Subscribe now for free! JAZZed. CLICK HERE to signup now!

The Continuing Rich History of Jazz Education

Christian Wissmuller • ArchivesAugust/September 2021Current IssueEditor's Letter • September 16, 2021

I will tell you when I knew jazz education had arrived. It was the early ‘90s. Where I lived at that time was Stroudsburg, Pennsylvania. One of the professors at this state university, Pat Dorian, was very active in getting famous jazz musicians to play with the student big band. The only requirement for the musician was a “talk” in the afternoon of the performance. So the great Freddie Hubbard was invited. I could tell he was nervous, but he talked about where he grew up, who his mentors were, et cetera. I went backstage to pay my respects. He asked me how he did and noted that he had never quite spoken in that way – so personally.

Bottom line… if Freddie Hubbard, who was career-wise a generation ahead of me and one of the greatest players of all time, could do a clinic with no playing, this was extraordinary. After all there, were still people who insisted that jazz can’t be taught. And the bebop generation, in general, did not talk about music much. Note, of course, that they played hours at night, but expressing themselves verbally was not the norm. Freddie was gracious and pleasant, taking no prisoners on the stage that night.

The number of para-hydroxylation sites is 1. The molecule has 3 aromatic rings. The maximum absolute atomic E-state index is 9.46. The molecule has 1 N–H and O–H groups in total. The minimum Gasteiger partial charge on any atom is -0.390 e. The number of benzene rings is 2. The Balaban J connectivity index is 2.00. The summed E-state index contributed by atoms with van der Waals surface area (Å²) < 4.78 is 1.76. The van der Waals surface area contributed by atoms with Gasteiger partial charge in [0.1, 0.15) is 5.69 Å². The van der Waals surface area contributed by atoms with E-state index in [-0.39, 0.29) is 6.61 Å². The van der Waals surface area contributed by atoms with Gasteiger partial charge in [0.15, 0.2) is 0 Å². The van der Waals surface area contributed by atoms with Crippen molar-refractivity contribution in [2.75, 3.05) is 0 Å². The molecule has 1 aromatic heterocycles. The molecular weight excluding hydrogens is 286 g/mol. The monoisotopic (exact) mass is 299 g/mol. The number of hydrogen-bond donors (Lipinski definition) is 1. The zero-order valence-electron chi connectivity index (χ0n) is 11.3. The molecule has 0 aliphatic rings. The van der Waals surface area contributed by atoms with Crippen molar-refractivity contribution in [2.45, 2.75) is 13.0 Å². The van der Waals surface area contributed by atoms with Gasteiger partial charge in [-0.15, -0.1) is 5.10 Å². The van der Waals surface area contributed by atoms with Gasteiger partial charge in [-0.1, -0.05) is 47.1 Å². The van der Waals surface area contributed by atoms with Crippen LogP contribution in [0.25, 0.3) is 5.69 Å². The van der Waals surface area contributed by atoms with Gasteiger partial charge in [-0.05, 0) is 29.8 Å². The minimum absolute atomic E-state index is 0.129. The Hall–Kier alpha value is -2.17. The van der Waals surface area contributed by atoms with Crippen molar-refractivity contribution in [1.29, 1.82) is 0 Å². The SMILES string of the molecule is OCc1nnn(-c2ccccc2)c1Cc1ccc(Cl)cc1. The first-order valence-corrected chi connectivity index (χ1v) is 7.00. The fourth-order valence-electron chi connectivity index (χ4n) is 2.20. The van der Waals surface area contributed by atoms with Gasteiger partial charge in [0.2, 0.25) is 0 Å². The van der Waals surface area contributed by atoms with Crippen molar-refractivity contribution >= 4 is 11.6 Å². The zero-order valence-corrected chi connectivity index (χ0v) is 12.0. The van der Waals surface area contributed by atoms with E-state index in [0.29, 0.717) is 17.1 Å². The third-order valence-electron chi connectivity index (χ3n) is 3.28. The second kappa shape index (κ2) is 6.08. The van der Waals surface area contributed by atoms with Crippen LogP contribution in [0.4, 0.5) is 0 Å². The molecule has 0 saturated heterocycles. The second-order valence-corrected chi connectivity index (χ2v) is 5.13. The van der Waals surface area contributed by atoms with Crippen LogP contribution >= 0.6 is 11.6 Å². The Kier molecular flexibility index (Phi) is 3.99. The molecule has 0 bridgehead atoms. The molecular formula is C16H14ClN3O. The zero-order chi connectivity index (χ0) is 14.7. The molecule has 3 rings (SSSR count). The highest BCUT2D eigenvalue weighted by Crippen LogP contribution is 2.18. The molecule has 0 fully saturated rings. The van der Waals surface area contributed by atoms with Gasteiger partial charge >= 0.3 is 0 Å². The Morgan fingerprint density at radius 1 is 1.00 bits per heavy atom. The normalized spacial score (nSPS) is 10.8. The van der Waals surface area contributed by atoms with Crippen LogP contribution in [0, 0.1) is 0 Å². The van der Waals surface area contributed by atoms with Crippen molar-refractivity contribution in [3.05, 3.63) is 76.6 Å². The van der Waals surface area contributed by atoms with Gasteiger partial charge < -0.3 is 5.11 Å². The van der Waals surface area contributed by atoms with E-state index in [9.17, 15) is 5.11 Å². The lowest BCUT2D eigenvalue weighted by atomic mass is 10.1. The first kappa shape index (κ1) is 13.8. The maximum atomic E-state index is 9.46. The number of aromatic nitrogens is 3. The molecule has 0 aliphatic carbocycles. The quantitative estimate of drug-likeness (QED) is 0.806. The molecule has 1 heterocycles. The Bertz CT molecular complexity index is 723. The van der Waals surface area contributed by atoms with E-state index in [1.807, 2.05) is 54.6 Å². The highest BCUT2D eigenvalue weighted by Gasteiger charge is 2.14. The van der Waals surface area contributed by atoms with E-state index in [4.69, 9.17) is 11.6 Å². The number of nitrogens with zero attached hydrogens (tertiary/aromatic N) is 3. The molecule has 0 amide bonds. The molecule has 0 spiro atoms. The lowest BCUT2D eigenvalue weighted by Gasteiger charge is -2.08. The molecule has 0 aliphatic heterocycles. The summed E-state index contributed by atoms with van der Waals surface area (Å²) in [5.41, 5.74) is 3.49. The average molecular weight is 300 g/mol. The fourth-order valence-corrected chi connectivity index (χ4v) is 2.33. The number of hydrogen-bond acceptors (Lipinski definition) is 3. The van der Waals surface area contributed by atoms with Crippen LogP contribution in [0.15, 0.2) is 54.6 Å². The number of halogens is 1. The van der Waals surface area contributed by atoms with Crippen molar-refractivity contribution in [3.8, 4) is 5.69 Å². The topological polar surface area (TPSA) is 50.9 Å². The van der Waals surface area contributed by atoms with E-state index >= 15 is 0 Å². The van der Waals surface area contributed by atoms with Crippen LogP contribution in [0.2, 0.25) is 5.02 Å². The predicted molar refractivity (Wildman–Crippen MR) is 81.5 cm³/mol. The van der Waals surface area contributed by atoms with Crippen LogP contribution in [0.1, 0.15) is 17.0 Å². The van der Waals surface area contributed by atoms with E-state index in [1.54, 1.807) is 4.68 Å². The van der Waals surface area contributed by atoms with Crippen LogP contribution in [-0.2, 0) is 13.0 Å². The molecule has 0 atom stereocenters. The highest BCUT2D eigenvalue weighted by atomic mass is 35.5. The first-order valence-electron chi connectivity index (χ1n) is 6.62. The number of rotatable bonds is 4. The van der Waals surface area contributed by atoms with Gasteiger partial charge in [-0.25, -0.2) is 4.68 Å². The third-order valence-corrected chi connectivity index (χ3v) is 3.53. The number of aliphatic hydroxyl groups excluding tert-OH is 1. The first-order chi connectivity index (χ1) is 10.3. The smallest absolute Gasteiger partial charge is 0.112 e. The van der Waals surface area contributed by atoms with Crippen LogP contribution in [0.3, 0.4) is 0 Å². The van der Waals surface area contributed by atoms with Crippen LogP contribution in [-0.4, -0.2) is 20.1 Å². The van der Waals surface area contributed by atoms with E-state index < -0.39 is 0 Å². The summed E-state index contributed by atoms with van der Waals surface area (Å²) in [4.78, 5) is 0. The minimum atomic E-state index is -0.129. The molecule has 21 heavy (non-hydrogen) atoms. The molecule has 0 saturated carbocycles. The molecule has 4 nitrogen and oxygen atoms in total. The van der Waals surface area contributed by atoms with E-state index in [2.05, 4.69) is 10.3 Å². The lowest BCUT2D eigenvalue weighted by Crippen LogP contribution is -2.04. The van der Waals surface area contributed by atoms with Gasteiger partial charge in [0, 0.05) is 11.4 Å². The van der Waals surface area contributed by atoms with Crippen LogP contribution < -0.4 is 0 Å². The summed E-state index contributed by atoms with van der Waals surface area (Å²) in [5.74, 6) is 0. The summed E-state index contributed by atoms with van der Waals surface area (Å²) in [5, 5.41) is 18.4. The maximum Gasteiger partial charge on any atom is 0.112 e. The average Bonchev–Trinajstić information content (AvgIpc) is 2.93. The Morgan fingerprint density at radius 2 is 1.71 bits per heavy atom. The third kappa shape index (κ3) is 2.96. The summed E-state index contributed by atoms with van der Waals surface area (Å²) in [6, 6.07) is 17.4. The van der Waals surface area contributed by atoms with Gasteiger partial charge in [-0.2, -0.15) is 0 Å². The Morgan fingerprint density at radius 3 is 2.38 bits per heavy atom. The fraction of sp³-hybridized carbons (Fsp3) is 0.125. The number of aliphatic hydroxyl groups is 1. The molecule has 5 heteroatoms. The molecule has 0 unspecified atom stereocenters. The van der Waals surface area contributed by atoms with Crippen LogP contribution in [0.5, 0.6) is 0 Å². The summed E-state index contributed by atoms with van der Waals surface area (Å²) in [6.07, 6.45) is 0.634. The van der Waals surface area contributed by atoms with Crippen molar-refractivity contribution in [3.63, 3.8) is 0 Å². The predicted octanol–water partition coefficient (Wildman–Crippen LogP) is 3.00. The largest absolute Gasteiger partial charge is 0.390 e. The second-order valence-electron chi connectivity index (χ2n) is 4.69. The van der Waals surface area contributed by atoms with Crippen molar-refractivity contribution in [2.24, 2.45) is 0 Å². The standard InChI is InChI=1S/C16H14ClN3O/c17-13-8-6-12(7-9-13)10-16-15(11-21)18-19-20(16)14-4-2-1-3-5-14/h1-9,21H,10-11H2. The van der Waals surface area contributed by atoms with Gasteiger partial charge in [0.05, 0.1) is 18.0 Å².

JAZZed’s cover story this month is about a legendary teacher and player, George Garzone (GG for short). George, along with Jerry Bergonzi, myself, and others were part of the second wave of jazz educators – made up from the musicians themselves – while the third wave consists of young artists who are graduates from a program. These three waves link up with age groups in most cases: first wave mid-1940s into the ‘60s; the second wave ‘60s till ‘80s, and the third wave into the present. Jazz education has a rich history also.

George has influenced hundreds of students over the decades and you never hear anything derogatory or negative about George. He is a personal friend and compatriot, playing with the Boston based Fringe for 40 years. Saxophonists from a certain period all have a bit of Coltrane as an influence… for George it is the triadic language that he teaches, emanating quite directly from Coltrane on the “Chasin’ the Trane” track recorded in the early ‘60s.

I want to thank JAZZed for giving me freedom to express myself and hope you enjoy the material. Be safe.

– David Liebman

The Latest News and Gear in Your Inbox - Sign Up Today!